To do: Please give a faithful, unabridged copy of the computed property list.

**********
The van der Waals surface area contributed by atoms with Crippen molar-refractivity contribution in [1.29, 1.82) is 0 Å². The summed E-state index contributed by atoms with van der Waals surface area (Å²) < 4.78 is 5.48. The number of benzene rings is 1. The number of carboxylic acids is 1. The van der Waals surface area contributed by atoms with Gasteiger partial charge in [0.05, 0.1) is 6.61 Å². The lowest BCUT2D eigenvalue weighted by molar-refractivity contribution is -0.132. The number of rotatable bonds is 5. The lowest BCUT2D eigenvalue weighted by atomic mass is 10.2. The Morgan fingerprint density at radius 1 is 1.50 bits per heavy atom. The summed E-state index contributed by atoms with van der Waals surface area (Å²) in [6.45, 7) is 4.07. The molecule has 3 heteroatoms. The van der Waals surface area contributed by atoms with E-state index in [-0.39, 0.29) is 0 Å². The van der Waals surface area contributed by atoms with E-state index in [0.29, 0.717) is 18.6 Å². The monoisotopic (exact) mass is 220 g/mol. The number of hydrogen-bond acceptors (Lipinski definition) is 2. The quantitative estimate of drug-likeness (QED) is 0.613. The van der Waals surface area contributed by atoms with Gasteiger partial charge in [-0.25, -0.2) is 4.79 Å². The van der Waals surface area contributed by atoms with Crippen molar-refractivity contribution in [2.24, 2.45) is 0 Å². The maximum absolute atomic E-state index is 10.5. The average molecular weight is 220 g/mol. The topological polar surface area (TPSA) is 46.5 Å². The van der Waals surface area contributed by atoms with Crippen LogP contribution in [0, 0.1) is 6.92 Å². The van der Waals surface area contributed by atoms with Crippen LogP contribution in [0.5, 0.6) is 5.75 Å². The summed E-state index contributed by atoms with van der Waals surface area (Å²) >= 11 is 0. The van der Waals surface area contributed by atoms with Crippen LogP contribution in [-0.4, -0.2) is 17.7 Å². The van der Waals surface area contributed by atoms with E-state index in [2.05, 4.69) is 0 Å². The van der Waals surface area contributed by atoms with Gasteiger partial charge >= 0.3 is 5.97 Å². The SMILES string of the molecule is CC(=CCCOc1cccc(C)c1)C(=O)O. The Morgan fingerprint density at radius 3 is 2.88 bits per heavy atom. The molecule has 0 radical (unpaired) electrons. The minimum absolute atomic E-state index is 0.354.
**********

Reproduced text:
The van der Waals surface area contributed by atoms with Crippen molar-refractivity contribution in [1.29, 1.82) is 0 Å². The summed E-state index contributed by atoms with van der Waals surface area (Å²) < 4.78 is 5.48. The number of benzene rings is 1. The number of carboxylic acids is 1. The van der Waals surface area contributed by atoms with Gasteiger partial charge in [0.05, 0.1) is 6.61 Å². The lowest BCUT2D eigenvalue weighted by molar-refractivity contribution is -0.132. The number of rotatable bonds is 5. The lowest BCUT2D eigenvalue weighted by atomic mass is 10.2. The Morgan fingerprint density at radius 1 is 1.50 bits per heavy atom. The summed E-state index contributed by atoms with van der Waals surface area (Å²) in [6.45, 7) is 4.07. The molecule has 3 heteroatoms. The van der Waals surface area contributed by atoms with E-state index in [-0.39, 0.29) is 0 Å². The van der Waals surface area contributed by atoms with E-state index in [0.29, 0.717) is 18.6 Å². The monoisotopic (exact) mass is 220 g/mol. The number of hydrogen-bond acceptors (Lipinski definition) is 2. The quantitative estimate of drug-likeness (QED) is 0.613. The van der Waals surface area contributed by atoms with Gasteiger partial charge in [-0.25, -0.2) is 4.79 Å². The van der Waals surface area contributed by atoms with Crippen molar-refractivity contribution in [2.24, 2.45) is 0 Å². The maximum absolute atomic E-state index is 10.5. The average molecular weight is 220 g/mol. The topological polar surface area (TPSA) is 46.5 Å². The van der Waals surface area contributed by atoms with Crippen LogP contribution in [0, 0.1) is 6.92 Å². The van der Waals surface area contributed by atoms with Crippen LogP contribution in [0.5, 0.6) is 5.75 Å². The summed E-state index contributed by atoms with van der Waals surface area (Å²) >= 11 is 0. The van der Waals surface area contributed by atoms with Crippen LogP contribution in [-0.4, -0.2) is 17.7 Å². The van der Waals surface area contributed by atoms with E-state index in [2.05, 4.69) is 0 Å². The van der Waals surface area contributed by atoms with Gasteiger partial charge >= 0.3 is 5.97 Å². The SMILES string of the molecule is CC(=CCCOc1cccc(C)c1)C(=O)O. The Morgan fingerprint density at radius 3 is 2.88 bits per heavy atom. The molecule has 0 radical (unpaired) electrons. The minimum absolute atomic E-state index is 0.354.